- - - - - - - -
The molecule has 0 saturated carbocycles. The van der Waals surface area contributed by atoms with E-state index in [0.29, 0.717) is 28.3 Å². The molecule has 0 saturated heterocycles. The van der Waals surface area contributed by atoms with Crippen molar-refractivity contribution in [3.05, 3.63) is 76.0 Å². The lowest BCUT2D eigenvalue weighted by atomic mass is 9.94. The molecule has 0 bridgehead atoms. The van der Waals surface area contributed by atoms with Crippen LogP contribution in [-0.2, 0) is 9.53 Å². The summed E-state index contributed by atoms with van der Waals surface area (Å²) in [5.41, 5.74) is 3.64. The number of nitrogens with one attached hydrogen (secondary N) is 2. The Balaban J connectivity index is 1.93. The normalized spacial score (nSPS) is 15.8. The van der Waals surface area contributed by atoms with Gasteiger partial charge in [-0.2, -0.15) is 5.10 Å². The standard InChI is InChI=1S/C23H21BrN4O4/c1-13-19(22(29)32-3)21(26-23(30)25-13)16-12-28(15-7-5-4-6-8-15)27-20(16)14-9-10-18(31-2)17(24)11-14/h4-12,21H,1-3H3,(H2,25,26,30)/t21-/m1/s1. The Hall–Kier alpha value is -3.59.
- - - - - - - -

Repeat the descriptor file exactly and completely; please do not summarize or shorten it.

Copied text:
The molecule has 0 saturated carbocycles. The van der Waals surface area contributed by atoms with E-state index in [0.29, 0.717) is 28.3 Å². The molecule has 0 saturated heterocycles. The van der Waals surface area contributed by atoms with Crippen molar-refractivity contribution in [3.05, 3.63) is 76.0 Å². The lowest BCUT2D eigenvalue weighted by atomic mass is 9.94. The molecule has 0 bridgehead atoms. The van der Waals surface area contributed by atoms with Crippen LogP contribution in [-0.2, 0) is 9.53 Å². The summed E-state index contributed by atoms with van der Waals surface area (Å²) in [5.41, 5.74) is 3.64. The number of nitrogens with one attached hydrogen (secondary N) is 2. The Balaban J connectivity index is 1.93. The normalized spacial score (nSPS) is 15.8. The van der Waals surface area contributed by atoms with Gasteiger partial charge in [-0.2, -0.15) is 5.10 Å². The standard InChI is InChI=1S/C23H21BrN4O4/c1-13-19(22(29)32-3)21(26-23(30)25-13)16-12-28(15-7-5-4-6-8-15)27-20(16)14-9-10-18(31-2)17(24)11-14/h4-12,21H,1-3H3,(H2,25,26,30)/t21-/m1/s1. The Hall–Kier alpha value is -3.59.